By Alejandro Echeverría
October 13, 2014

Indigenous leaders Víctor Caal Tzuy and Ken Workman

Ken Workman is a Seattle native who despite his tall stature, has characteristics that evoke his famous 19th century ancestor – the indigenous Chief of Seattle (Si’ahl) – who gave this city, which lies in the state of Washington on the Pacific coast of the northern United States, its name. Standing before a large audience at the Duwamish headquarters  (the indigenous group to which he belongs), he speaks about his people and his struggle while alternating between the languages of Lushootseed and English. Beside him, Víctor Caal Tzuy, a Q’eqchi’ representative of Las Margaritas Copón, listens attentively while he readies himself to speak about his own struggle 4,500 kilometers to the south.

Ken speaks about the agreement his tribe made in the 19th century with the American colonists, in which they ceded their territory under imminent invasion and in exchange for money, the rights to inhabit the land, and to hunt and fish on it. They weren’t given an indigenous reservation like many other tribes who had the fortune of living in more remote areas unlike the geographically strategic city of Seattle. The Duwamish are not a recognized tribe. Many of them have been displaced, integrated into other tribes and lost their customs and cultural unity. Ken talked about current attempts to revive the Duwamish culture from the oral tradition that remains. “You have come at a good moment,” he says while looking at Víctor.

“Ma sa sa’ laach’ool?” greets Victor in Q’eqchi’ with a smile and a wave, after which he speaks in Spanish about the impacts that the construction of the Xalalá hydroelectric dam would have on surrounding communities in the Quiché and Alta Verapaz. In response to these impacts, they organized the Association of Communities for Development and the Defense of Land and Natural Resources (ACODET) in order to preserve their communities and consequently  their culture.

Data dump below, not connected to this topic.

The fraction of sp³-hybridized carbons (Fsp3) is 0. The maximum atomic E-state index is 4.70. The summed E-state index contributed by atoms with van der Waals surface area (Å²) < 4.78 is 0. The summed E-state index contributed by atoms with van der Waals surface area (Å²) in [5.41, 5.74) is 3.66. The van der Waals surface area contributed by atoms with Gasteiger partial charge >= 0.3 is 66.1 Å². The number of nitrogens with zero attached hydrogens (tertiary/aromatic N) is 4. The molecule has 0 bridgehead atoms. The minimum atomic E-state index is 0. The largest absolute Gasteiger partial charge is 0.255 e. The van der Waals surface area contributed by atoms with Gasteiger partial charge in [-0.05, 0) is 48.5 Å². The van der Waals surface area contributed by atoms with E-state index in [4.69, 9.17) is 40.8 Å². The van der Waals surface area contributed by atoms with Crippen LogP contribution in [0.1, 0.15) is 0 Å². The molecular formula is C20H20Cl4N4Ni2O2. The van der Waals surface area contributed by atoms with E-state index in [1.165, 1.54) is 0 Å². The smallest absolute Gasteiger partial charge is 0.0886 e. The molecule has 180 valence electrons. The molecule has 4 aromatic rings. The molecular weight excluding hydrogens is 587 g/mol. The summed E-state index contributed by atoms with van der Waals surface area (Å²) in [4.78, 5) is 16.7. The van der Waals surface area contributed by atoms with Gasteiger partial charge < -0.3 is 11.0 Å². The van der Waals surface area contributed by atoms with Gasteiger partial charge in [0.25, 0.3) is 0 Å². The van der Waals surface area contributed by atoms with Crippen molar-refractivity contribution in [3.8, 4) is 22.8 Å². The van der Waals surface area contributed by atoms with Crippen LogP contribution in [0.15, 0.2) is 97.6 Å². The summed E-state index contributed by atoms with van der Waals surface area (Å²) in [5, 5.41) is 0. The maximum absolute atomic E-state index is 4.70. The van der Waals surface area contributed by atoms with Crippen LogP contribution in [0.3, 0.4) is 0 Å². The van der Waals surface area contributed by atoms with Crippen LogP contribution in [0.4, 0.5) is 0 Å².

The dam’s construction would directly affect 13,000 people living in the 50 communities that would be displaced, and indirectly affect another 18,000 people living in an additional 44 communities. If forced to reach an agreement with INDE, they would be displaced and have to integrate into other communities – a scenario that is all-too familiar. It is impossible to ignore the parallels with Ken’s history from almost 150 years ago, parallels that were brought to light on the “Rivers for Life” tour organized by the Network in Solidarity with the People of Guatemala (NISGUA).

In Washington, what was once the Duwamish River or Black River is now dry because it was transformed into a channel. In a surprising and sad coincidence, another river of the same name in Guatemala – the Rio Negro (“Black River”) – is in danger of suffering irreparable changes to the ecosystem and to the communities that depend on it. The communities in the area are organized, brave and made up of intelligent people who are concerned about local development –  a concept that is not necessarily aligned with what we in the capital city perceive as “progress,”. And that’s good; why not? Self-determination is important. “In my river, the fishing is good and everyone is welcome except those who want to come to flood our communities,” said Victor, ending his presentation with a slide showing a picture of a child holding up a fish almost as tall as him.

While having coffee in the reception area of a local Seattle radio station where Víctor had given an interview, I learned about the local rules they have established for the proper management of hunting, fishing and the use of natural resources. These policies are much more reasonable than anything someone from Guatemala City with their smart phone in hand could find on Google. He talked a lot about the impact on the flora and fauna, and on the environment, the incomplete environmental studies, the fact that it is important to continue to generate electricity for the city – oh, the progress! – the many pros and cons, all of which come from a perspective that is so city-focused, but not at all cosmopolitan. In fact, there is little talk at all about the cultural impact.

Even though I already knew about the issues surrounding Xalalá and the history of the Duwamish separately, I never saw them side by side. It opened my eyes. There are communities in Guatemala, like those surrounding the Chixoy hydroelectric dam, that have gone through the same things as the Duwamish. We are in a unique context here, if we can only learn how to listen and decide to learn from history.

Translation by NISGUA